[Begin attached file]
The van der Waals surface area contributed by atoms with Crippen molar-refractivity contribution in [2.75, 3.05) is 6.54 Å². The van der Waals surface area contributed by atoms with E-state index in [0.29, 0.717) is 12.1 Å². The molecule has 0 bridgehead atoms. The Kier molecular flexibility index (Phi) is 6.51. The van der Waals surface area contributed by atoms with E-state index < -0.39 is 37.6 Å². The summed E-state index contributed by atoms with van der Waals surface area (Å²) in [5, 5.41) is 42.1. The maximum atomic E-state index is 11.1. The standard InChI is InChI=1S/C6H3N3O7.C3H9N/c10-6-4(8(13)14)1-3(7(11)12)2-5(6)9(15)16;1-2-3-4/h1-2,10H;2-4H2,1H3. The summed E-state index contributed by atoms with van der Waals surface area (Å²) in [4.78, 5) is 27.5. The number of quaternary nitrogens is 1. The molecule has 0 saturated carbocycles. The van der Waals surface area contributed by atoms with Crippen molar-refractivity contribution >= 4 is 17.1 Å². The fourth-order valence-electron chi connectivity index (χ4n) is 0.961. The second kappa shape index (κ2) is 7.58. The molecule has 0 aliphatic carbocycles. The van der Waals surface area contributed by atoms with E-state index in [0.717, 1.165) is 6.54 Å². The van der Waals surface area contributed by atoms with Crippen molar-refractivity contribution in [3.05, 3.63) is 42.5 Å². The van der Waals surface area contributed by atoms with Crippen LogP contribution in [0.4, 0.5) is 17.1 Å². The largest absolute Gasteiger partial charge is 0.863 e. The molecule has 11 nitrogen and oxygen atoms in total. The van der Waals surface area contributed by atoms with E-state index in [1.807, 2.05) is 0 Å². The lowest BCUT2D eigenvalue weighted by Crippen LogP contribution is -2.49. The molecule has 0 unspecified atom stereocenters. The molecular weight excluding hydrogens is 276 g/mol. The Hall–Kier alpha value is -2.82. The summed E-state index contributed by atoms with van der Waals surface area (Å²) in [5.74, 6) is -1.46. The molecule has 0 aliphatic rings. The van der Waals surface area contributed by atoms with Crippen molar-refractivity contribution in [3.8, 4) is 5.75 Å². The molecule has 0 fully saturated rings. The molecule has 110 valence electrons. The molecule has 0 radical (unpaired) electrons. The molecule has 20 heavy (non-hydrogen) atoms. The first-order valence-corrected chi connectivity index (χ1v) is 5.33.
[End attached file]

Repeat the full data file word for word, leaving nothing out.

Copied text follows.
The van der Waals surface area contributed by atoms with Crippen molar-refractivity contribution in [2.75, 3.05) is 6.54 Å². The van der Waals surface area contributed by atoms with E-state index in [0.29, 0.717) is 12.1 Å². The molecule has 0 bridgehead atoms. The Kier molecular flexibility index (Phi) is 6.51. The van der Waals surface area contributed by atoms with E-state index < -0.39 is 37.6 Å². The summed E-state index contributed by atoms with van der Waals surface area (Å²) in [5, 5.41) is 42.1. The maximum atomic E-state index is 11.1. The standard InChI is InChI=1S/C6H3N3O7.C3H9N/c10-6-4(8(13)14)1-3(7(11)12)2-5(6)9(15)16;1-2-3-4/h1-2,10H;2-4H2,1H3. The summed E-state index contributed by atoms with van der Waals surface area (Å²) in [4.78, 5) is 27.5. The number of quaternary nitrogens is 1. The molecule has 0 saturated carbocycles. The van der Waals surface area contributed by atoms with Crippen molar-refractivity contribution >= 4 is 17.1 Å². The fourth-order valence-electron chi connectivity index (χ4n) is 0.961. The second kappa shape index (κ2) is 7.58. The molecule has 0 aliphatic carbocycles. The van der Waals surface area contributed by atoms with E-state index in [0.717, 1.165) is 6.54 Å². The van der Waals surface area contributed by atoms with Crippen molar-refractivity contribution in [3.05, 3.63) is 42.5 Å². The van der Waals surface area contributed by atoms with Crippen LogP contribution in [0.4, 0.5) is 17.1 Å². The largest absolute Gasteiger partial charge is 0.863 e. The molecule has 11 nitrogen and oxygen atoms in total. The van der Waals surface area contributed by atoms with E-state index in [1.807, 2.05) is 0 Å². The lowest BCUT2D eigenvalue weighted by Crippen LogP contribution is -2.49. The molecule has 0 unspecified atom stereocenters. The molecular weight excluding hydrogens is 276 g/mol. The Hall–Kier alpha value is -2.82. The summed E-state index contributed by atoms with van der Waals surface area (Å²) in [5.74, 6) is -1.46. The molecule has 0 aliphatic rings. The van der Waals surface area contributed by atoms with Crippen molar-refractivity contribution in [3.8, 4) is 5.75 Å². The molecule has 0 fully saturated rings. The molecule has 110 valence electrons. The molecule has 0 radical (unpaired) electrons. The molecule has 20 heavy (non-hydrogen) atoms. The first-order valence-corrected chi connectivity index (χ1v) is 5.33.